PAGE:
How to Restore Grub 2 As The Main Bootloader

For those who are having a dual (triple or quad) boot system in your computer, chances are, your bootloader might break when you update one OS to a newer version. If you are using Ubuntu (with the new Grub 2 bootloader) and you installed Windows. The Windows bootloader will erase your Grub 2 and you won’t be able to boot in your Ubuntu. As such, you will need to restore your bootloader to Grub 2.

Requirement: Ubuntu LiveCD (download it from

Start your computer and boot into your Ubuntu LiveCD.

The first thing that we need to do is to mount your existing Ubuntu partition. If you already know your partition number (of the form “sda1”, “sdb2” etc), you can easily mount using the following command:

If however, you have completely no idea of your partition number, launch GParted (System -> Administration -> gParted). Locate your Ubuntu partition and record down the partition number.


If you are are using different partitions for the “root” and the “home” folder, make sure you record the root partition instead of the home.

Close the GParted. Open a terminal and type in the following command:

Next, all you need to do is to reinstall Grub 2 with the following command:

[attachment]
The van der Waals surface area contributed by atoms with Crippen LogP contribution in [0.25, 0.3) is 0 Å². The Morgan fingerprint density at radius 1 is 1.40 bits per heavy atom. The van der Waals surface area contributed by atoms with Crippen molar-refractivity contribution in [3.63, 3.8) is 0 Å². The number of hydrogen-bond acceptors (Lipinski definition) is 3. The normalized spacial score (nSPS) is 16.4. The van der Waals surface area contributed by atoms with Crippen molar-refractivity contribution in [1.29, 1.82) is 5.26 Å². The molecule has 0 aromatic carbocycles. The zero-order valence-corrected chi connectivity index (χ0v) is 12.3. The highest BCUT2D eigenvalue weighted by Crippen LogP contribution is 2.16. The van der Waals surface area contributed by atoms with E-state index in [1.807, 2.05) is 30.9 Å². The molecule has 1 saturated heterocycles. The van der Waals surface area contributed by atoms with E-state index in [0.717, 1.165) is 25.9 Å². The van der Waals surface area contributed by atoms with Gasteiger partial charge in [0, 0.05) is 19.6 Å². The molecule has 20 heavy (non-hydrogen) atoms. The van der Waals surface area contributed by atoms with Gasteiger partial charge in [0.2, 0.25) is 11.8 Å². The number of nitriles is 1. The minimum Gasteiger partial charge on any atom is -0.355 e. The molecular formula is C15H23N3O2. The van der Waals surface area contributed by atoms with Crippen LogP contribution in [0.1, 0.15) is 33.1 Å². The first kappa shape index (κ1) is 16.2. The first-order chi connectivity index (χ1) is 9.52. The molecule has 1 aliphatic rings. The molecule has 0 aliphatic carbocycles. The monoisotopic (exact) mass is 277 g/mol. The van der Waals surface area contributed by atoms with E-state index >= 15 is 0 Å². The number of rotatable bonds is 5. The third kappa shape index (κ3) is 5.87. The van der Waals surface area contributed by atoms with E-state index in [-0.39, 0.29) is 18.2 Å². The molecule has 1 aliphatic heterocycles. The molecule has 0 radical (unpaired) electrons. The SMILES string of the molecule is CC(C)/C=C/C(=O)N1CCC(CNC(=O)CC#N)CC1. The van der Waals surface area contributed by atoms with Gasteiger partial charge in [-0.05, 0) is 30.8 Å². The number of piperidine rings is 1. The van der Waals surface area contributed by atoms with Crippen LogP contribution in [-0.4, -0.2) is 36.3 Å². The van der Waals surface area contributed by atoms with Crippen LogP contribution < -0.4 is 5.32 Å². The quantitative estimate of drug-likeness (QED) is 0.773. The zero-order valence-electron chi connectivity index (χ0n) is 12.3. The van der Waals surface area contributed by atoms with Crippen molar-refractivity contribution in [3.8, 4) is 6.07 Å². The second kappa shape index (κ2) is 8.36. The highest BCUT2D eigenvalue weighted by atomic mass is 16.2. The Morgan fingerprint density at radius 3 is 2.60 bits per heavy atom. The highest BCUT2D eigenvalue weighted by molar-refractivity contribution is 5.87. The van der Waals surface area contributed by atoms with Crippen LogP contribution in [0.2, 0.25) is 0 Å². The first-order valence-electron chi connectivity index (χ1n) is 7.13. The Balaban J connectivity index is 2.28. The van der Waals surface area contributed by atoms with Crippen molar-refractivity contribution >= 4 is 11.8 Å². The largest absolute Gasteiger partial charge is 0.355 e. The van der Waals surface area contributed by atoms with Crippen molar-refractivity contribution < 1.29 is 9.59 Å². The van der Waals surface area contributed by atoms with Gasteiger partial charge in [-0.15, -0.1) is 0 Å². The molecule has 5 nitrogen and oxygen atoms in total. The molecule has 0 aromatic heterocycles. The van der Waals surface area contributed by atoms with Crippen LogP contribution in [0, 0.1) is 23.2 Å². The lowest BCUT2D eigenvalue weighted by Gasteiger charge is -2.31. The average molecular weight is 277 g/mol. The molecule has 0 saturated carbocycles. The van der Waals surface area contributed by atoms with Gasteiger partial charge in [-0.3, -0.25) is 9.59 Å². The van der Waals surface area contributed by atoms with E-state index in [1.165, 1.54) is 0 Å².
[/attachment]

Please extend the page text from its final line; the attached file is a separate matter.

You should be able to boot into your Ubuntu now.

Run the following to update your Grub 2 to include the bootloader of Windows (or other OS).

You should be able to boot into your Ubuntu and Windows (or other OS) now.

Damien Damien

Damien Oh started writing tech articles since 2007 and has over 10 years of experience in the tech industry. He is proficient in Windows, Linux, Mac, Android and iOS, and worked as a part time WordPress Developer. He is currently the owner and Editor-in-Chief of Make Tech Easier.


  1. “Next, all you need to do is to reinstall Grub 2 with the following command:
    sudo grub-install –root-directory=/mnt/ /dev/sdX
    #replace the X in sdX with your partition alphabet”

    What partition alphabet? Linux or Windows?
    and how do I know the partition alphabet of linux?

    1. if you look at the screenshot above, you will see that the partitions are listed in the order sda1, sda2, sda3 etc. This represent different partition in the same hard disk. If you have several hard disks, it will show up sda, sdb, sdc etc. Depending on your configuration, you will have to replace the sdX with sda, sdb or sdc.

      If you follow the above step and boot into a live CD, you should be able to check the partition alphabet with Gparted.

  2. I did learn something from here and used it ti restore my grub though I did use another article. 
    I must say this article is already good for me.
    So in the end I had my dual boot ubuntu and windows running smooth.
    I did an article to share my experience dual booting. 
    Hope it helps others who didn’t make to work using this article.


    Hope this helps and thanks author. This article did thought me something. 

  3. Thank you so much. Today I’ve been reinstalling Lucid and XP on my little netbook, and after installing Sonicstage I suddenly had a problem with the bootloader not loading. This guide sorted me out really well.

    Btw Sonicstage is terrible! Don’t buy Sony MP3 players.

    1. Wow, i didn’t know the mp3 software can crash your bootloader.

      I am glad all is fine for you now.

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